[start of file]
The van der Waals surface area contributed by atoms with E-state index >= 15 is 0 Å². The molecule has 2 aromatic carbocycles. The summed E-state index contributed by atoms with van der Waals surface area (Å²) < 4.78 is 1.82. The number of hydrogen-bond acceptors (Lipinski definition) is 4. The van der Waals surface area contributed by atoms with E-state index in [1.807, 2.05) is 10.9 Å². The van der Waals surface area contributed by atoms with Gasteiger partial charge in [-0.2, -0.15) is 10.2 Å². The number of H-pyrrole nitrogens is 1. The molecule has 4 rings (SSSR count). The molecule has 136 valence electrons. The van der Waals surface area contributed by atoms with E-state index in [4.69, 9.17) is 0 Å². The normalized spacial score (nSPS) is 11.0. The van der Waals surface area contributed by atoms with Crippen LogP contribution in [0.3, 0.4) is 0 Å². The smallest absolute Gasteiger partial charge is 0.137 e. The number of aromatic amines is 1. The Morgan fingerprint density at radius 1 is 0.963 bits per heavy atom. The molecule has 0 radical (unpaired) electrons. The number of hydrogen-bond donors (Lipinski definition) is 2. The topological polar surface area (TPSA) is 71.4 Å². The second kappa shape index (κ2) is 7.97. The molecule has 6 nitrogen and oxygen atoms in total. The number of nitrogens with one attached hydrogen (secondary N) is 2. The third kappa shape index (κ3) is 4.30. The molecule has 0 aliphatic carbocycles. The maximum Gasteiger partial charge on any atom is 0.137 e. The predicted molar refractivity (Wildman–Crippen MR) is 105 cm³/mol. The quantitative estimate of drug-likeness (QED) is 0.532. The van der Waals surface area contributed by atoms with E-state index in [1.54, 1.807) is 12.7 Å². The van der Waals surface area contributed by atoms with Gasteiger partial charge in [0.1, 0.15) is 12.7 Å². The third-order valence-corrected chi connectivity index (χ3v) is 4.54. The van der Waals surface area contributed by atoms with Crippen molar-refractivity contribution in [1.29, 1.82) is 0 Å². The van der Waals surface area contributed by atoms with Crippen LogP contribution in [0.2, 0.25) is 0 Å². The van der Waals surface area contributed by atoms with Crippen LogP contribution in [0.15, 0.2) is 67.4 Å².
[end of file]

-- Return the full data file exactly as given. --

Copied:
The van der Waals surface area contributed by atoms with E-state index >= 15 is 0 Å². The molecule has 2 aromatic carbocycles. The summed E-state index contributed by atoms with van der Waals surface area (Å²) < 4.78 is 1.82. The number of hydrogen-bond acceptors (Lipinski definition) is 4. The van der Waals surface area contributed by atoms with E-state index in [1.807, 2.05) is 10.9 Å². The van der Waals surface area contributed by atoms with Gasteiger partial charge in [-0.2, -0.15) is 10.2 Å². The number of H-pyrrole nitrogens is 1. The molecule has 4 rings (SSSR count). The molecule has 136 valence electrons. The van der Waals surface area contributed by atoms with E-state index in [4.69, 9.17) is 0 Å². The normalized spacial score (nSPS) is 11.0. The van der Waals surface area contributed by atoms with Crippen LogP contribution in [0.3, 0.4) is 0 Å². The smallest absolute Gasteiger partial charge is 0.137 e. The number of aromatic amines is 1. The Morgan fingerprint density at radius 1 is 0.963 bits per heavy atom. The molecule has 0 radical (unpaired) electrons. The number of hydrogen-bond donors (Lipinski definition) is 2. The topological polar surface area (TPSA) is 71.4 Å². The second kappa shape index (κ2) is 7.97. The molecule has 6 nitrogen and oxygen atoms in total. The number of nitrogens with one attached hydrogen (secondary N) is 2. The third kappa shape index (κ3) is 4.30. The molecule has 0 aliphatic carbocycles. The maximum Gasteiger partial charge on any atom is 0.137 e. The predicted molar refractivity (Wildman–Crippen MR) is 105 cm³/mol. The quantitative estimate of drug-likeness (QED) is 0.532. The van der Waals surface area contributed by atoms with E-state index in [1.54, 1.807) is 12.7 Å². The van der Waals surface area contributed by atoms with Gasteiger partial charge in [0.1, 0.15) is 12.7 Å². The third-order valence-corrected chi connectivity index (χ3v) is 4.54. The van der Waals surface area contributed by atoms with Crippen molar-refractivity contribution in [1.29, 1.82) is 0 Å². The van der Waals surface area contributed by atoms with Crippen LogP contribution in [0.2, 0.25) is 0 Å². The van der Waals surface area contributed by atoms with Crippen LogP contribution in [0.15, 0.2) is 67.4 Å².